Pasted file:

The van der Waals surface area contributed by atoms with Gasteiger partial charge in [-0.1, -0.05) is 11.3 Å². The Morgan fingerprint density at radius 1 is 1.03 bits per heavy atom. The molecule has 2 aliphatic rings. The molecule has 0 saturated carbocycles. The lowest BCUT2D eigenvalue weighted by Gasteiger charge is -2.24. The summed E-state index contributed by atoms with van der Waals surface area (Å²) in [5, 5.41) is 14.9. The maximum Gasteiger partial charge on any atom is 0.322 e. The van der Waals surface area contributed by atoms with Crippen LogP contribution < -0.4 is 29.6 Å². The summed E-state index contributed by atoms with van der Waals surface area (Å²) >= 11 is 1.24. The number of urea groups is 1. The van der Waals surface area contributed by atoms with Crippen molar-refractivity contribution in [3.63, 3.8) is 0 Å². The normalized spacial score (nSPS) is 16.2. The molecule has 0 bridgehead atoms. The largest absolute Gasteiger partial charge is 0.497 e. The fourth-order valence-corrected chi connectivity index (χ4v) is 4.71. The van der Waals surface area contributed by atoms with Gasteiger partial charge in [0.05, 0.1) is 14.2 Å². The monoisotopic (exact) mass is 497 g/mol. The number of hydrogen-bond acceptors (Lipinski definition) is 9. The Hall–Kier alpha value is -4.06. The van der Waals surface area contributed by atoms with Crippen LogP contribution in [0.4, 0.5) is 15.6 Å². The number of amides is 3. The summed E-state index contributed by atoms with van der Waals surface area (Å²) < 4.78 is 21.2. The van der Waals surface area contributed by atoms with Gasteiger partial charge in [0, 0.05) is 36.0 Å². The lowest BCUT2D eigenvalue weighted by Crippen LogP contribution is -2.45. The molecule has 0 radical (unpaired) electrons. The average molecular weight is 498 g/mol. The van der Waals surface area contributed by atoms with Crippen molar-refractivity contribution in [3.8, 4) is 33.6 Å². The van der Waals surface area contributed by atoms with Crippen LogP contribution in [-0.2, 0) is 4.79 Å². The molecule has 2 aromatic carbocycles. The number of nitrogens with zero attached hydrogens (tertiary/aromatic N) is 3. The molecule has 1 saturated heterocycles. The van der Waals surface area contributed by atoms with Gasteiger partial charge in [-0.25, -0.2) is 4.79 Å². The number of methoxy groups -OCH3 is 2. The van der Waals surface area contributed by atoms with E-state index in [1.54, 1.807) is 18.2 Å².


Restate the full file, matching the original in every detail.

The van der Waals surface area contributed by atoms with Gasteiger partial charge in [-0.1, -0.05) is 11.3 Å². The Morgan fingerprint density at radius 1 is 1.03 bits per heavy atom. The molecule has 2 aliphatic rings. The molecule has 0 saturated carbocycles. The lowest BCUT2D eigenvalue weighted by Gasteiger charge is -2.24. The summed E-state index contributed by atoms with van der Waals surface area (Å²) in [5, 5.41) is 14.9. The maximum Gasteiger partial charge on any atom is 0.322 e. The van der Waals surface area contributed by atoms with Crippen LogP contribution < -0.4 is 29.6 Å². The summed E-state index contributed by atoms with van der Waals surface area (Å²) >= 11 is 1.24. The number of urea groups is 1. The van der Waals surface area contributed by atoms with Crippen molar-refractivity contribution in [3.63, 3.8) is 0 Å². The normalized spacial score (nSPS) is 16.2. The molecule has 0 bridgehead atoms. The largest absolute Gasteiger partial charge is 0.497 e. The fourth-order valence-corrected chi connectivity index (χ4v) is 4.71. The van der Waals surface area contributed by atoms with Gasteiger partial charge in [0.05, 0.1) is 14.2 Å². The monoisotopic (exact) mass is 497 g/mol. The number of hydrogen-bond acceptors (Lipinski definition) is 9. The Hall–Kier alpha value is -4.06. The van der Waals surface area contributed by atoms with Crippen LogP contribution in [0.4, 0.5) is 15.6 Å². The number of amides is 3. The summed E-state index contributed by atoms with van der Waals surface area (Å²) < 4.78 is 21.2. The van der Waals surface area contributed by atoms with Gasteiger partial charge in [0, 0.05) is 36.0 Å². The lowest BCUT2D eigenvalue weighted by Crippen LogP contribution is -2.45. The molecule has 0 radical (unpaired) electrons. The average molecular weight is 498 g/mol. The van der Waals surface area contributed by atoms with Crippen molar-refractivity contribution in [3.8, 4) is 33.6 Å². The van der Waals surface area contributed by atoms with Crippen LogP contribution in [-0.2, 0) is 4.79 Å². The molecule has 2 aromatic carbocycles. The number of nitrogens with zero attached hydrogens (tertiary/aromatic N) is 3. The molecule has 1 saturated heterocycles. The van der Waals surface area contributed by atoms with Gasteiger partial charge in [-0.25, -0.2) is 4.79 Å². The number of methoxy groups -OCH3 is 2. The van der Waals surface area contributed by atoms with E-state index in [1.54, 1.807) is 18.2 Å².